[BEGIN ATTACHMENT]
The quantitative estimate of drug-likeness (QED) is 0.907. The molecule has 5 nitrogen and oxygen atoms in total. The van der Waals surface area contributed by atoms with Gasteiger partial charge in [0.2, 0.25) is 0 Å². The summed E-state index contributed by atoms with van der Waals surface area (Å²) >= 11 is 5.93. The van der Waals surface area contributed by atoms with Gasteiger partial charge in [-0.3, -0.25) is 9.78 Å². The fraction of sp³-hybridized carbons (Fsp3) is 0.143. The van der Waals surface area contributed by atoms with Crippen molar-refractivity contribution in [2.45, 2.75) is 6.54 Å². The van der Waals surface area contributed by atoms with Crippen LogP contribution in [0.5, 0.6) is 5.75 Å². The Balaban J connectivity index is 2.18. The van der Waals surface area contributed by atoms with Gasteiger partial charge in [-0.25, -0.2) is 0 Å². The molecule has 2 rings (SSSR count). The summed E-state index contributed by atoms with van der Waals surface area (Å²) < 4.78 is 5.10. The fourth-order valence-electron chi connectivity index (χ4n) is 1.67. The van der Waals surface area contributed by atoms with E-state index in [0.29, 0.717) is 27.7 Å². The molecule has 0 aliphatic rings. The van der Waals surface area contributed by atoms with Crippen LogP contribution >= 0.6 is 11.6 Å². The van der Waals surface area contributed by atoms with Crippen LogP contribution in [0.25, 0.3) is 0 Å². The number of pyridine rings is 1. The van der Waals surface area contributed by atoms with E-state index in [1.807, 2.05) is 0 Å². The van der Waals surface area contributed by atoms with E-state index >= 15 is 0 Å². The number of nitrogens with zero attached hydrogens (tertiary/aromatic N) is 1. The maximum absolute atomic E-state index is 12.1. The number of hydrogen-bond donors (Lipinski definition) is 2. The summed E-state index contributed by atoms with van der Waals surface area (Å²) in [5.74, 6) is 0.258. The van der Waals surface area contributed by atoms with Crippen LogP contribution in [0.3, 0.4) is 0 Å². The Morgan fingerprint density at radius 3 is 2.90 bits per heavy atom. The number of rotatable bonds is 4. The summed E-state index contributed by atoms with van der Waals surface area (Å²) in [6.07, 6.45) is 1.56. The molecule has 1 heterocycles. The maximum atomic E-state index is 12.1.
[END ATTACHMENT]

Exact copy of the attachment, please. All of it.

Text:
The quantitative estimate of drug-likeness (QED) is 0.907. The molecule has 5 nitrogen and oxygen atoms in total. The van der Waals surface area contributed by atoms with Gasteiger partial charge in [0.2, 0.25) is 0 Å². The summed E-state index contributed by atoms with van der Waals surface area (Å²) >= 11 is 5.93. The van der Waals surface area contributed by atoms with Gasteiger partial charge in [-0.3, -0.25) is 9.78 Å². The fraction of sp³-hybridized carbons (Fsp3) is 0.143. The van der Waals surface area contributed by atoms with Crippen molar-refractivity contribution in [2.45, 2.75) is 6.54 Å². The van der Waals surface area contributed by atoms with Crippen LogP contribution in [0.5, 0.6) is 5.75 Å². The Balaban J connectivity index is 2.18. The van der Waals surface area contributed by atoms with Gasteiger partial charge in [-0.25, -0.2) is 0 Å². The molecule has 2 rings (SSSR count). The summed E-state index contributed by atoms with van der Waals surface area (Å²) < 4.78 is 5.10. The fourth-order valence-electron chi connectivity index (χ4n) is 1.67. The van der Waals surface area contributed by atoms with E-state index in [0.29, 0.717) is 27.7 Å². The molecule has 0 aliphatic rings. The van der Waals surface area contributed by atoms with Crippen LogP contribution >= 0.6 is 11.6 Å². The van der Waals surface area contributed by atoms with Crippen LogP contribution in [0.25, 0.3) is 0 Å². The number of pyridine rings is 1. The van der Waals surface area contributed by atoms with E-state index in [1.807, 2.05) is 0 Å². The van der Waals surface area contributed by atoms with E-state index >= 15 is 0 Å². The number of nitrogens with zero attached hydrogens (tertiary/aromatic N) is 1. The maximum absolute atomic E-state index is 12.1. The number of hydrogen-bond donors (Lipinski definition) is 2. The summed E-state index contributed by atoms with van der Waals surface area (Å²) in [5.74, 6) is 0.258. The van der Waals surface area contributed by atoms with Crippen LogP contribution in [0.3, 0.4) is 0 Å². The Morgan fingerprint density at radius 3 is 2.90 bits per heavy atom. The number of rotatable bonds is 4. The summed E-state index contributed by atoms with van der Waals surface area (Å²) in [6.07, 6.45) is 1.56. The molecule has 1 heterocycles. The maximum atomic E-state index is 12.1.